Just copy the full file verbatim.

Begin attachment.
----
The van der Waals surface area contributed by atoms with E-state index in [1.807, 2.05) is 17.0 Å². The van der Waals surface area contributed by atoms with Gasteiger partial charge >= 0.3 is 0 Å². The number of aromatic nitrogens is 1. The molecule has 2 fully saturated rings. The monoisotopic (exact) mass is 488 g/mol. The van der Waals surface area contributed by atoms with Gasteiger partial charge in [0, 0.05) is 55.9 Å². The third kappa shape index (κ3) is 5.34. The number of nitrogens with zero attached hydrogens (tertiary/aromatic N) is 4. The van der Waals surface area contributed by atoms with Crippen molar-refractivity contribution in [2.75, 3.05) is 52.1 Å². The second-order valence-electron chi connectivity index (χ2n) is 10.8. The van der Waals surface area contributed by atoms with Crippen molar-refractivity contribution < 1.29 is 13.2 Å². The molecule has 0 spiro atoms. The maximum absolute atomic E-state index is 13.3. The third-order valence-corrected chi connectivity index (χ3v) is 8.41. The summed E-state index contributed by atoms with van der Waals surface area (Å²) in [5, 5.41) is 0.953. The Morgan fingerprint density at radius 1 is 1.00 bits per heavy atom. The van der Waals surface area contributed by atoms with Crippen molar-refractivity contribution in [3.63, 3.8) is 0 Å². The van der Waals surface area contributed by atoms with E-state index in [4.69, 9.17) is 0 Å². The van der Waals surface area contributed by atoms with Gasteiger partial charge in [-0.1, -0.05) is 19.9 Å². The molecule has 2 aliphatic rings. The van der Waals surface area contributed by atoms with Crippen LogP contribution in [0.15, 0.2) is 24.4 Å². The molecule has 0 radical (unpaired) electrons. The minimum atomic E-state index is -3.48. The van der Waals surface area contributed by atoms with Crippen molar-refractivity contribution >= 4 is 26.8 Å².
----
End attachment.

The van der Waals surface area contributed by atoms with E-state index in [1.807, 2.05) is 17.0 Å². The van der Waals surface area contributed by atoms with Gasteiger partial charge >= 0.3 is 0 Å². The number of aromatic nitrogens is 1. The molecule has 2 fully saturated rings. The monoisotopic (exact) mass is 488 g/mol. The van der Waals surface area contributed by atoms with Gasteiger partial charge in [0, 0.05) is 55.9 Å². The third kappa shape index (κ3) is 5.34. The number of nitrogens with zero attached hydrogens (tertiary/aromatic N) is 4. The van der Waals surface area contributed by atoms with Crippen molar-refractivity contribution in [2.75, 3.05) is 52.1 Å². The second-order valence-electron chi connectivity index (χ2n) is 10.8. The van der Waals surface area contributed by atoms with Crippen molar-refractivity contribution < 1.29 is 13.2 Å². The molecule has 0 spiro atoms. The maximum absolute atomic E-state index is 13.3. The third-order valence-corrected chi connectivity index (χ3v) is 8.41. The summed E-state index contributed by atoms with van der Waals surface area (Å²) in [5, 5.41) is 0.953. The Morgan fingerprint density at radius 1 is 1.00 bits per heavy atom. The van der Waals surface area contributed by atoms with Crippen molar-refractivity contribution in [3.63, 3.8) is 0 Å². The van der Waals surface area contributed by atoms with E-state index in [4.69, 9.17) is 0 Å². The van der Waals surface area contributed by atoms with Gasteiger partial charge in [-0.1, -0.05) is 19.9 Å². The molecule has 2 aliphatic rings. The van der Waals surface area contributed by atoms with Crippen LogP contribution in [0.15, 0.2) is 24.4 Å². The molecule has 0 radical (unpaired) electrons. The minimum atomic E-state index is -3.48. The van der Waals surface area contributed by atoms with Crippen molar-refractivity contribution >= 4 is 26.8 Å².